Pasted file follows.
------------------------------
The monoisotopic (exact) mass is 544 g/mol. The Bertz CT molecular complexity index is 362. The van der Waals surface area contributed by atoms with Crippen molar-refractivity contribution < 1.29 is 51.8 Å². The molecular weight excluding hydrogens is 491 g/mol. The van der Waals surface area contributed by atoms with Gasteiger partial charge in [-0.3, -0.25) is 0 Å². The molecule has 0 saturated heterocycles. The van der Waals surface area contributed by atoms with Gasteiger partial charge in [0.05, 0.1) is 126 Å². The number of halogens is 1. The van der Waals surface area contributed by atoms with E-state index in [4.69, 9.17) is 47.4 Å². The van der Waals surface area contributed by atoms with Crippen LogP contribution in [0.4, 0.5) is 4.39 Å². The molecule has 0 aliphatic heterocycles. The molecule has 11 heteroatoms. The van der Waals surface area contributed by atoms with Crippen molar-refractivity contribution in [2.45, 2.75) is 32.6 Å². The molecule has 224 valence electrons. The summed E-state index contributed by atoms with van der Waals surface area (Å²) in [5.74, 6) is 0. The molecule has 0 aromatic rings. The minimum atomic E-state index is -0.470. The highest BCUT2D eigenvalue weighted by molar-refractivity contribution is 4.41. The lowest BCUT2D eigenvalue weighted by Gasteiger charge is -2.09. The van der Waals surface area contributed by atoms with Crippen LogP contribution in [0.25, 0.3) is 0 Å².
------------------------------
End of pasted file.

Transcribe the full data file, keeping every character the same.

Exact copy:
The monoisotopic (exact) mass is 544 g/mol. The Bertz CT molecular complexity index is 362. The van der Waals surface area contributed by atoms with Crippen molar-refractivity contribution < 1.29 is 51.8 Å². The molecular weight excluding hydrogens is 491 g/mol. The van der Waals surface area contributed by atoms with Gasteiger partial charge in [-0.3, -0.25) is 0 Å². The molecule has 0 saturated heterocycles. The van der Waals surface area contributed by atoms with Gasteiger partial charge in [0.05, 0.1) is 126 Å². The number of halogens is 1. The van der Waals surface area contributed by atoms with E-state index in [4.69, 9.17) is 47.4 Å². The van der Waals surface area contributed by atoms with Crippen LogP contribution in [0.4, 0.5) is 4.39 Å². The molecule has 0 aliphatic heterocycles. The molecule has 11 heteroatoms. The van der Waals surface area contributed by atoms with Crippen molar-refractivity contribution in [2.45, 2.75) is 32.6 Å². The molecule has 224 valence electrons. The summed E-state index contributed by atoms with van der Waals surface area (Å²) in [5.74, 6) is 0. The molecule has 0 aromatic rings. The minimum atomic E-state index is -0.470. The highest BCUT2D eigenvalue weighted by molar-refractivity contribution is 4.41. The lowest BCUT2D eigenvalue weighted by Gasteiger charge is -2.09. The van der Waals surface area contributed by atoms with Crippen LogP contribution in [0.25, 0.3) is 0 Å².